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Vertebrate Genomes Project Plans to Combine Technologies for 'Near Gapless' Assemblies

SAN DIEGO (GenomeWeb) – Members of the international Vertebrate Genomes Project (VGP) team this week provided details on the technology and assembly strategies being used for the first phase of an ambitious effort to establish reference genome assemblies for all existing vertebrate species.

As part of the Genome 10K organization — and in partnership with investigators from efforts such as Bird 10K, Bat1 K, and others — the VGP team has set its sights on "near gapless," chromosome-scale genome assemblies for around 66,000 extant vertebrate species, which will be phased whenever possible.

In a pair of posters presented at the Plant and Animal Genome conference here this week, investigators from the Rockefeller University Vertebrate Genomes Laboratory (VGL) outlined the anticipated pipeline for phase 1 of the effort, which will focus on mammals, birds, reptiles, amphibians, and fish from 260 vertebrate orders.

The VGL will be one of three sequencing hubs for the VGP, along with the Wellcome Trust Sanger Institute in the UK and the Max Planck Institute of Molecular Cell Biology and Genetics in Germany. It was established at Rockefeller last spring and is co-directed by Rockefeller researchers Olivier Fedrigo and Erich Jarvis, who also chairs the G10K organization.

G10K started out as a project to sequence 10,000 vertebrate genomes but changed last year into an organization that oversees several vertebrate genome projects.

The VGL researchers spelled out their current sequencing protocol — as well as the broader VGP's assembly approaches and progress to date — in one of the posters.

Starting from long reads generated on two Pacific Biosciences Sequel instruments — at least 60-fold coverage for each of the vertebrate genomes — for example, they typically add 10x Genomics linked reads, optical mapping data produced with the Bionano Genomics Saphyr, and Arima Genomics' Hi-C profiles.

Those data are uploaded to a DNAnexus storage and analysis platform, where they move through an assembly pipeline designed to reach the VGP's ambitious quality control standards, Fedrigo and his co-authors explained on the poster. Among other criteria, the team aims to achieve contig N50 lengths of at least a million bases for each genome. Finally, the researchers plan to annotate the genome assemblies with the help of Illumina or PacBio Iso-seq transcriptome sequencing data produced from two tissues per species.

The precise technology and approaches are expected to evolve as the project progresses, Fedrigo said. Even now, the sequencing team has weekly discussions about what works and what doesn't. For example, he noted that future iterations of the pipeline may rely on additional Oxford Nanopore, Dovetail Genomics, or Phase Genomics data.

The researchers have already generated various levels of sequence data for several phase 1 species, including the Anna's hummingbird, which has been used to benchmark a wide range of sequencing and assembly methods since 2015; the kakapo; the Canadian lynx; and the barnacle goose.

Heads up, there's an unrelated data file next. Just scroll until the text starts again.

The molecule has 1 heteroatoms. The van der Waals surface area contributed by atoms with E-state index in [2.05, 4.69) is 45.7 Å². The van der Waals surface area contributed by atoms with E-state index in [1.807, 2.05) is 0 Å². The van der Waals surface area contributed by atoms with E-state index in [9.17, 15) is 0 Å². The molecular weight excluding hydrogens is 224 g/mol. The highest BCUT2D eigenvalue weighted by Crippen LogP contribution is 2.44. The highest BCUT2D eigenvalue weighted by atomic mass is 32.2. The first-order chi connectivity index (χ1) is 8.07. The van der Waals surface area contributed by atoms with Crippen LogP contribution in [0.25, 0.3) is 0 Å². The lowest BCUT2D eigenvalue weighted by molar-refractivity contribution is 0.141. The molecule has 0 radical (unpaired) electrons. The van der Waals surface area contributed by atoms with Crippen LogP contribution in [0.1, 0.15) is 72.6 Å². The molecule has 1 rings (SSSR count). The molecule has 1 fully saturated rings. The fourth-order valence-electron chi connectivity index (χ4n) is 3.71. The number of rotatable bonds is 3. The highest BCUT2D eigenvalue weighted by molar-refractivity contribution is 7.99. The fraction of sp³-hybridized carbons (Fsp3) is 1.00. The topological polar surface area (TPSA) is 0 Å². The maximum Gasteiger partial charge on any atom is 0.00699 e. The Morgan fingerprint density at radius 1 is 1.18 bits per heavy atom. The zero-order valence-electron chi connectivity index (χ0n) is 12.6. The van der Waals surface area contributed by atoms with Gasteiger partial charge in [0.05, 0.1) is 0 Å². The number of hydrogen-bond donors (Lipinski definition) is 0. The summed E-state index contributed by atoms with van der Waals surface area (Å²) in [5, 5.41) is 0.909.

Sadye Paez, a project manager with Jarvis' neurogenetics of language lab at Rockefeller, provided more details on VGP methods development, motivations, and other aspects of the project in a related PAG poster this week. She noted that the researchers expect to generate data for roughly a dozen genomes per week for phase 1 of the VGP.

At that pace, she said, the first phase of project would be complete in under two years, even after getting ahold of some additional samples and analyzing the data. Over the longer term, the researchers expect to tackle around 1,045 genomes for VGP phase 2, which will be focused on representatives from each vertebrate family. The third, genera-focused phase will expand that to nearly 9,500 taxa, while the full collection of 66,000 or so taxa is anticipated to be completed in phase 4.

As the effort ramps up, the VGP investigators are also finding ways to spread the word to the public and other researchers about the potential benefits of creating what they call a Digital Genome Ark. The genome collection "will be used to address fundamental questions in biology and disease, to identify species most genetically at risk for extinction, and to preserve genetic information," Paez and her co-authors wrote on their poster.

The project is funded in part by participating researchers with an interest in one or more of the species, the researchers explained, though the VGL team has also set up a crowd-funding page to help push the massive sequencing, assembly, and analysis effort along.

In an open letter to G10K participants last month, Jarvis said that the project has commitments of more than $2.1 million so far that will cover the cost for approximately a quarter of the 260 species to be sequenced in phase I. "To make this project affordable, we negotiated large discounts with sequence companies for reagents and other items for the VGP," he wrote.